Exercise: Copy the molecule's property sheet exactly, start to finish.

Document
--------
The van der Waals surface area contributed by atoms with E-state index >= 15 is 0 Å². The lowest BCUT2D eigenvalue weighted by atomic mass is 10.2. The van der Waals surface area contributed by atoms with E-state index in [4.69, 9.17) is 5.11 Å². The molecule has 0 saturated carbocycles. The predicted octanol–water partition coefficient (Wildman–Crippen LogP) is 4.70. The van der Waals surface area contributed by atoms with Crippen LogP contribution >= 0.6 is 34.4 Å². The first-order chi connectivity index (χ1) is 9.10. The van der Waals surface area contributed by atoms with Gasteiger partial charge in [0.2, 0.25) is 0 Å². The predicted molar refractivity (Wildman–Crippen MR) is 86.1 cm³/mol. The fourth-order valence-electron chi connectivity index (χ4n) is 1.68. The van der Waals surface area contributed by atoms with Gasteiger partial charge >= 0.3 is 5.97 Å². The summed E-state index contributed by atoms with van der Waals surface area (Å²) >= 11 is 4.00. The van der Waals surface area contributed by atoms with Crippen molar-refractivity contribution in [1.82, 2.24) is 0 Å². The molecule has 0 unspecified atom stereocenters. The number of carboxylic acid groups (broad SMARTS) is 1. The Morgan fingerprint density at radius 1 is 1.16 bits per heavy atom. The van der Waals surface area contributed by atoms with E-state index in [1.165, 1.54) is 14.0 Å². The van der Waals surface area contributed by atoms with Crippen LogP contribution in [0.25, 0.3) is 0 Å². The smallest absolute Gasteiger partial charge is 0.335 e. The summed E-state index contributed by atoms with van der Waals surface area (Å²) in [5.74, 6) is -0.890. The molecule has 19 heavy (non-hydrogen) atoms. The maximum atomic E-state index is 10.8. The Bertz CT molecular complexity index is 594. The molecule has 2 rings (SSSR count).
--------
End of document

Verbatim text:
The van der Waals surface area contributed by atoms with E-state index >= 15 is 0 Å². The lowest BCUT2D eigenvalue weighted by atomic mass is 10.2. The van der Waals surface area contributed by atoms with E-state index in [4.69, 9.17) is 5.11 Å². The molecule has 0 saturated carbocycles. The predicted octanol–water partition coefficient (Wildman–Crippen LogP) is 4.70. The van der Waals surface area contributed by atoms with Crippen LogP contribution >= 0.6 is 34.4 Å². The first-order chi connectivity index (χ1) is 9.10. The van der Waals surface area contributed by atoms with Gasteiger partial charge in [0.2, 0.25) is 0 Å². The predicted molar refractivity (Wildman–Crippen MR) is 86.1 cm³/mol. The fourth-order valence-electron chi connectivity index (χ4n) is 1.68. The van der Waals surface area contributed by atoms with Gasteiger partial charge >= 0.3 is 5.97 Å². The summed E-state index contributed by atoms with van der Waals surface area (Å²) >= 11 is 4.00. The van der Waals surface area contributed by atoms with Crippen molar-refractivity contribution in [1.82, 2.24) is 0 Å². The molecule has 0 unspecified atom stereocenters. The number of carboxylic acid groups (broad SMARTS) is 1. The Morgan fingerprint density at radius 1 is 1.16 bits per heavy atom. The van der Waals surface area contributed by atoms with E-state index in [1.165, 1.54) is 14.0 Å². The van der Waals surface area contributed by atoms with Crippen LogP contribution in [0.25, 0.3) is 0 Å². The smallest absolute Gasteiger partial charge is 0.335 e. The summed E-state index contributed by atoms with van der Waals surface area (Å²) in [5.74, 6) is -0.890. The molecule has 19 heavy (non-hydrogen) atoms. The maximum atomic E-state index is 10.8. The Bertz CT molecular complexity index is 594. The molecule has 2 rings (SSSR count).